“His presence is guaranteed to make anything go viral, whether it’s a literary festival, a TV miniseries, or one of the most frequently staged Shakespearean tragedies. … Combine photos of him looking intuitive or alluring with pictures of fuzzy kittens and it’s a wonder the Internet doesn’t implode.”
“What Martin actually gives us is a fantasy version of what the historian Alfred Crosby called the Post-Columbian exchange: the globalizing epoch of the 16th and 17th centuries. A world where merchants trade exotic drugs and spices between continents, where professional standing armies can number in the tens or hundreds of thousands, where scholars study the stars via telescopes.”
“I can see absolutely no reason why every arts organisation in this country cannot raise philanthropic funds. I think there are all sorts of cultural, institutional barriers to that. I think that too many arts organisations think, ‘well, we live in an area where rich people don’t live, so they’re not going to back the arts’. I think that is pathetic, frankly.”
“The New York-based Andrew W. Mellon Foundation has committed up to $10 million, and the J. Paul Getty Trust of Los Angeles has pledged $3 million to the federally mediated deal, … , which would protect the city-owned DIA from having to sell its treasures while easing cuts to city pensioners in Detroit’s bankruptcy.”
“Bounden works like this: two players hold the phone from opposite ends and guide a cursor through a sort of maze on the screen while music plays; the shape of the maze forces the players to twist, spin, and loop around and under each other, as in a dance. The underlying choreography was developed by Ernst Meisner of the Dutch National Ballet, and the app contains videos of company members performing the finished dances.”
“In this 1922 letter, the British Director of Public Prosecutions, Sir Archibald Bodkin, issued an official opinion on James Joyce’s book Ulysses: ‘In my opinion, there is more, and a great deal more than mere vulgarity or coarseness, there is a great deal of unmitigated filth and obscenity.'”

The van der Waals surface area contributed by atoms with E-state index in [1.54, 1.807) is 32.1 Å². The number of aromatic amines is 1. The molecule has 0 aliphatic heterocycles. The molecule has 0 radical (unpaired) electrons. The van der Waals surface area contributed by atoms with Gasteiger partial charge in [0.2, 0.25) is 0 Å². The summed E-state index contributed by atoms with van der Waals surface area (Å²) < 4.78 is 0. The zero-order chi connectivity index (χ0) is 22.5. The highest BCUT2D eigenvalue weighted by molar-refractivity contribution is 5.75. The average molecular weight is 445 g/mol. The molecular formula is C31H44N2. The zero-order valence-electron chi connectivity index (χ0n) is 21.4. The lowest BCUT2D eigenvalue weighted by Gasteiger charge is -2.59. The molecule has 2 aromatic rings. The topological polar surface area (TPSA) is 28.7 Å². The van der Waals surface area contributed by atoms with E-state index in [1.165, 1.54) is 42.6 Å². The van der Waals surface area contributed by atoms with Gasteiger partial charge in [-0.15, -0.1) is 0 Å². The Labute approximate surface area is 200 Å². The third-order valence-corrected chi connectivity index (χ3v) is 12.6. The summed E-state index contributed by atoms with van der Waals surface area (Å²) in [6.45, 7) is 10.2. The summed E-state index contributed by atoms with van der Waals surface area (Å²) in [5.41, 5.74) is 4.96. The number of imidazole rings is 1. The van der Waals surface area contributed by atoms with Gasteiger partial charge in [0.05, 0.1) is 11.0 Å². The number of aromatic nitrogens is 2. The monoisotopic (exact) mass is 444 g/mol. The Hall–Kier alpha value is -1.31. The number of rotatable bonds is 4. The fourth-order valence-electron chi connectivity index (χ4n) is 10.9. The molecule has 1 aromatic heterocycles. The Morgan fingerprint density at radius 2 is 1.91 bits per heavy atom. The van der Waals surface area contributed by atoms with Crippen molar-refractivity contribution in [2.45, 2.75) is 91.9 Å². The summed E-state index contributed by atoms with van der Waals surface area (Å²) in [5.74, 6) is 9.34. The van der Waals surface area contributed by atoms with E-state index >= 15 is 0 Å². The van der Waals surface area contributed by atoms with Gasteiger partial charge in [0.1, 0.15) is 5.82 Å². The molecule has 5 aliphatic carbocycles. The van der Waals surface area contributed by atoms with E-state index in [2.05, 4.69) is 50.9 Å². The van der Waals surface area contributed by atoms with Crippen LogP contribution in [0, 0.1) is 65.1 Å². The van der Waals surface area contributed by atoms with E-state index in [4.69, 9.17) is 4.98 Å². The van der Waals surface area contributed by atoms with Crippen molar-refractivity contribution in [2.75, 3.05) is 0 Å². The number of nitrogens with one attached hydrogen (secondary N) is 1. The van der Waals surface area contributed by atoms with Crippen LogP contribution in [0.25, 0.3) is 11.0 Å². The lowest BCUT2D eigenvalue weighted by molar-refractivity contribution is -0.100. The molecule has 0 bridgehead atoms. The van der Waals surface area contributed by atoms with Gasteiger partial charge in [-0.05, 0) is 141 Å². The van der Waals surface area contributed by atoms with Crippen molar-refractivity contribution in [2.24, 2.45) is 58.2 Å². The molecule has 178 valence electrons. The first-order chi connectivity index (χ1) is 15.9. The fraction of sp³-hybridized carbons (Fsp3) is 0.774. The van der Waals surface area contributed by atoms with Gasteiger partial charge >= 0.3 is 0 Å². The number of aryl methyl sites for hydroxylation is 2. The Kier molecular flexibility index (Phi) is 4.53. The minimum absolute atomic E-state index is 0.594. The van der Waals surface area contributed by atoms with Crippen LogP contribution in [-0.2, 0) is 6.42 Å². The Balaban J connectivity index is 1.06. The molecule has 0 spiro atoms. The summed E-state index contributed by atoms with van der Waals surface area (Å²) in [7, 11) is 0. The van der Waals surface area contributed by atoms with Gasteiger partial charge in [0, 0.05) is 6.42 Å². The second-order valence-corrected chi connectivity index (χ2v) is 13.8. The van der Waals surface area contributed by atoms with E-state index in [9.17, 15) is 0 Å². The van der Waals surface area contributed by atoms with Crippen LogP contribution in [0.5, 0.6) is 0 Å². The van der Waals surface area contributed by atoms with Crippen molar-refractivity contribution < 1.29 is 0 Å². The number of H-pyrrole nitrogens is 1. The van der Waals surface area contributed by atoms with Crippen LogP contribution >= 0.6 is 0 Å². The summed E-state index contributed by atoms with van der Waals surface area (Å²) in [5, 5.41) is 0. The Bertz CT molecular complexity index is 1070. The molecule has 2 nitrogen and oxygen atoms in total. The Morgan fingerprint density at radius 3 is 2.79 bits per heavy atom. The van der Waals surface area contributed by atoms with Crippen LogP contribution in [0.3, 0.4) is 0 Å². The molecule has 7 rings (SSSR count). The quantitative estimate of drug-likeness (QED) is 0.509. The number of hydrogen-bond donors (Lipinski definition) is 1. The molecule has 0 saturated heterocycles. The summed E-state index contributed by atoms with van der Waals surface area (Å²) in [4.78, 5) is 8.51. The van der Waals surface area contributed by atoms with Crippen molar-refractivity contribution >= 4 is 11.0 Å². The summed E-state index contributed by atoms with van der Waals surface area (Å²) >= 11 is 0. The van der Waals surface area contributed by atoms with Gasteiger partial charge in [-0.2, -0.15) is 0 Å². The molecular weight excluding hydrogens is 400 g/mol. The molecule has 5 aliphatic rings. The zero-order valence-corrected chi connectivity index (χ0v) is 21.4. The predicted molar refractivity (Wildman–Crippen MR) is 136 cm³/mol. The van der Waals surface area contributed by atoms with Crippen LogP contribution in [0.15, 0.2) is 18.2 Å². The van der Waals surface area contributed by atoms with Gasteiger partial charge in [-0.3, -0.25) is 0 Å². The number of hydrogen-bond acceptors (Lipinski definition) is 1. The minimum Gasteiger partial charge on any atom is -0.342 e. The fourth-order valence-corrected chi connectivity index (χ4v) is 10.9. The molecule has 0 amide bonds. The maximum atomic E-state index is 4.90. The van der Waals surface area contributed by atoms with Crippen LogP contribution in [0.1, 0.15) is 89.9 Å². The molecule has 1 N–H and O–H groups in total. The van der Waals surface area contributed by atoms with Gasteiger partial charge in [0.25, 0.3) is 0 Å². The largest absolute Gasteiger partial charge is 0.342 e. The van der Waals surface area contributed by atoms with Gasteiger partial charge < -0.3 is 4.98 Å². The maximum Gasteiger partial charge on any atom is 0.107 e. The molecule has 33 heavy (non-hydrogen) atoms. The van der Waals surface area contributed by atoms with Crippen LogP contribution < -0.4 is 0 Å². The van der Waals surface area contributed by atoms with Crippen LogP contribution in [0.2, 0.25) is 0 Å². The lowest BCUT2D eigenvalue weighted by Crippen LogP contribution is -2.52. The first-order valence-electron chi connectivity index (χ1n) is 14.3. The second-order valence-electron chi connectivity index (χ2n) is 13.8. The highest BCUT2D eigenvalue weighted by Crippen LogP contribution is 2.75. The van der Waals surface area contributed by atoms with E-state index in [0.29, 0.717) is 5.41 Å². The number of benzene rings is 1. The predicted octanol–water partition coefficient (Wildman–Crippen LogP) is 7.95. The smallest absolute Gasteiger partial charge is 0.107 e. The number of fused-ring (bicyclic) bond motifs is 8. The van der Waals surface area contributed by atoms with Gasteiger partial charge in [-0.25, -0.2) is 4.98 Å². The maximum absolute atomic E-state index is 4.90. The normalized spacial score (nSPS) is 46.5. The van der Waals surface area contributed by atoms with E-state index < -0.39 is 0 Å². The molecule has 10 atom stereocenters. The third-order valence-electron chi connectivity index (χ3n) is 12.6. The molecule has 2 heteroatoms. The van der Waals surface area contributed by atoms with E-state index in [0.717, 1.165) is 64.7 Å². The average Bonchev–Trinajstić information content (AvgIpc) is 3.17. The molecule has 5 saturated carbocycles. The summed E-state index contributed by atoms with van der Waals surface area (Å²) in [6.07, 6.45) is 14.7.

Museum-Going: Getting Even More Virtual
AJBlog: Real Clear Arts | Published 2014-06-13
Christopher Rouse: New music for existential terror
AJBlog: Condemned to Music | Published 2014-06-13
Frick Expansion Bonus: Opening the Upstairs Rooms
AJBlog: CultureGrrl | Published 2014-06-12
David Harding: The World’s First Town Artist
AJBlog: Aesthetic Grounds | Published 2014-06-12
Over a seven-decade career in theater, television and film, often in partnership with husband Ossie Davis, she greatly expanded the range of roles black actresses could play in the U.S.; gave landmark performances in Shakespeare and soap opera, Hansberry and Fugard and Spike Lee; picketed theaters that refused to cast her African-American colleagues; and played a high profile in the wider civil rights struggle.
“It’s an enormous laundry list of indiscretions,” said Councillor Pam McConnell, who recently joined the theatre’s board. Ms. McConnell said anyone who reads the report will understand why the city’s audit committee is recommending council take tighter control of the theatre by installing a temporary board.
“Staging a Ring cycle in Connecticut with a digital orchestra is the dream of Charles M. Goldstein, a musician and would-be impresario who was once an extra chorister at the Met, and who founded the Hartford Wagner Festival with the idea that one day Connecticut could become the only place outside of Bayreuth, Germany, to perform entire Ring cycles every year.” Not surprisingly, lots of people in the music world object.
“Charles Wright once said, ‘I want to be the anonymous author.’ But for 44 years this modest Southerner has been publishing poetry, and the accolades have kept arriving: a National Book Award, a Pulitzer Prize, a National Book Critics Circle Award, a Bollingen Prize.” And now the biggest honor an American poet can have.